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In China, a city's water, poisoned

Millions of people in the Chinese city of Lanzhou scrambled to buy bottled water this weekend after the city’s water supply was contaminated with Benzene. Levels of the cancer-causing chemical in the city’s tap water were discovered to be 20 times China’s national limit.

All of this comes as China is coming to grips with the environmental damage caused by decades of unprecedented growth. Lanzhou officials are blaming two explosions – one of them 27 years ago, the other 12 years ago – at oil refineries in the area.

They say these explosions caused oil to slowly seep into the groundwater, and that this sudden rise in levels of Benzene shows the decades-old oil is now contaminating the city’s water supply.

“Nearly 80% of chemical industry is built in densely populated city areas,” said Du Sha of Greenpeace China, “So this type of data shows that currently the chemical industry raises the high risk to the public health. The government should take more prevention and more supervised measures to manage these chemical industries.”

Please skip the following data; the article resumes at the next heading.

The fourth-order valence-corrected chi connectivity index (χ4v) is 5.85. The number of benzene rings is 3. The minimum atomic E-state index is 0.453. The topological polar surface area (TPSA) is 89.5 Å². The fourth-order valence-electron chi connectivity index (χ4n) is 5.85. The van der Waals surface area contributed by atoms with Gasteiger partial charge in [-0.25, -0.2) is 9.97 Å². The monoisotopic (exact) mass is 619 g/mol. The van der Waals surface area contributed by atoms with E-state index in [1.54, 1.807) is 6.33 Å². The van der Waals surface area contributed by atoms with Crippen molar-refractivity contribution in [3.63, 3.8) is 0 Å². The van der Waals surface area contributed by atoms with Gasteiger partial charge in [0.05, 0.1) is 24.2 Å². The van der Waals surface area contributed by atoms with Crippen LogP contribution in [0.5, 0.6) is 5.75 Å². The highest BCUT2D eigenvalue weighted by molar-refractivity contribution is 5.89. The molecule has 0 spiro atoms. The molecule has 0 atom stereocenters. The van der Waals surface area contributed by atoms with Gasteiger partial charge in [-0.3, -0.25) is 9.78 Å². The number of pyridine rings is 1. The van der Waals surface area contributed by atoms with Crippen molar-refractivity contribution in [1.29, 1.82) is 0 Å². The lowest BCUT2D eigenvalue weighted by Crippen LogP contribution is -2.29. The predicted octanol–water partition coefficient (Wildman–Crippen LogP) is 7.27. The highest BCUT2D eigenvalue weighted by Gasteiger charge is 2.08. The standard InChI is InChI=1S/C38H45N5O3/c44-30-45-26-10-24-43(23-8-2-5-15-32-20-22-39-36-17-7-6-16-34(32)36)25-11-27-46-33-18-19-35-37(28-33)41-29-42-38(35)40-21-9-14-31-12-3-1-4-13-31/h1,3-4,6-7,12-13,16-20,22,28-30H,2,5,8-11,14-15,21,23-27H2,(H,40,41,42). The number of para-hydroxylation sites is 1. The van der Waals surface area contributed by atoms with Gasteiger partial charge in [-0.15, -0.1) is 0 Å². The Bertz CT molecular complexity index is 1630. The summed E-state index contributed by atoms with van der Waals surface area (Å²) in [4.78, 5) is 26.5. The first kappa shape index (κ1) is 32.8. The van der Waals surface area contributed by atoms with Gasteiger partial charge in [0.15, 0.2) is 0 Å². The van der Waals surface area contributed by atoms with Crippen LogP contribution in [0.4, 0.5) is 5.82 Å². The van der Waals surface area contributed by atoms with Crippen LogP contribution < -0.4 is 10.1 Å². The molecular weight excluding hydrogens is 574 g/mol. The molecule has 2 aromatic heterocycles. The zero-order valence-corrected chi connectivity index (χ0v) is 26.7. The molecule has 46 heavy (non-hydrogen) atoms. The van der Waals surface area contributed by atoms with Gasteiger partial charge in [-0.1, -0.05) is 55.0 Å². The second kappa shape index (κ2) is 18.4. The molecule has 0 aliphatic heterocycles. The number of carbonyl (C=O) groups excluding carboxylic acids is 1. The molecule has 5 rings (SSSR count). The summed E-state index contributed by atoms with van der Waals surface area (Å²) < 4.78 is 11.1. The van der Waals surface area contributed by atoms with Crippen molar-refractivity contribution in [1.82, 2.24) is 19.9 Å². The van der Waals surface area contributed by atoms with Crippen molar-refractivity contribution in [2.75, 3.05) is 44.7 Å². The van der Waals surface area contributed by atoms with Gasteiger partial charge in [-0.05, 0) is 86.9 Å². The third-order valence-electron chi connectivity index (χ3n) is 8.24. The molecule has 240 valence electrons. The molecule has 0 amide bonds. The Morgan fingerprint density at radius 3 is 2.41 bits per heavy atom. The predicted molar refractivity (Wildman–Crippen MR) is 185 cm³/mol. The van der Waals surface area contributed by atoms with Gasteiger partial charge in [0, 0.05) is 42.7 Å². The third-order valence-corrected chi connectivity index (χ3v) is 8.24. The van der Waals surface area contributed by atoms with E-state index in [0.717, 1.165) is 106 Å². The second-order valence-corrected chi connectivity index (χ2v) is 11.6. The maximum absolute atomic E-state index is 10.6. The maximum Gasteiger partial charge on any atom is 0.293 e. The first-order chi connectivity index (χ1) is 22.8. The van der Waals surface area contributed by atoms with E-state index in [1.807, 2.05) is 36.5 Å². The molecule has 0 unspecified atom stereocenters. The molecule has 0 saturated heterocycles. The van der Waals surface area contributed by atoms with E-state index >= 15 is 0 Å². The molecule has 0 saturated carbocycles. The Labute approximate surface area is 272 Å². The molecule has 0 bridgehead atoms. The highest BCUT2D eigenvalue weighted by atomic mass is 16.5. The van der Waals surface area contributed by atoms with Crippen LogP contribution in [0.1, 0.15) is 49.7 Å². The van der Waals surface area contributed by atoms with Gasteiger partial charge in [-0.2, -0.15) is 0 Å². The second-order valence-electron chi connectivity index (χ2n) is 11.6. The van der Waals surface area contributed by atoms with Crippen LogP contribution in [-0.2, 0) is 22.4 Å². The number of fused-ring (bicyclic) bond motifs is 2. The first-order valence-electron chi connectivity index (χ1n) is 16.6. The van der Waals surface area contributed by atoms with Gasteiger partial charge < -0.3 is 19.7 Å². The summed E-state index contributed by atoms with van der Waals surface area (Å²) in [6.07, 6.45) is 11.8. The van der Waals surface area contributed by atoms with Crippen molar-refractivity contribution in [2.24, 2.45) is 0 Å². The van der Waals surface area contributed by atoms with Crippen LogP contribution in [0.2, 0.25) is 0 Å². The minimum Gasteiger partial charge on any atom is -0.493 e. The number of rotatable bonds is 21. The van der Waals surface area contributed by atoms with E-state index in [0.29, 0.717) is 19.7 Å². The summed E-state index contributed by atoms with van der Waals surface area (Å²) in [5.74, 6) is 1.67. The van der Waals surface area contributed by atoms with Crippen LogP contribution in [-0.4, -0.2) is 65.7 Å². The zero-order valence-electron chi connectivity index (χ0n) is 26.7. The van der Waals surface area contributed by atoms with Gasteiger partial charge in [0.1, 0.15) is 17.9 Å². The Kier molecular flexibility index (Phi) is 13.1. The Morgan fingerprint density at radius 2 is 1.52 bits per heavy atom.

Many residents of Lanzhou say the local government should have informed the public much earlier than they did about the water contamination. The state media is now reporting that city officials waited nine days to tell the public that their water was contaminated. The Lanzhou government now says water quality in the city is returning back to normal.

 

 

About the author

Rob Schmitz is Marketplace’s China correspondent in Shanghai.

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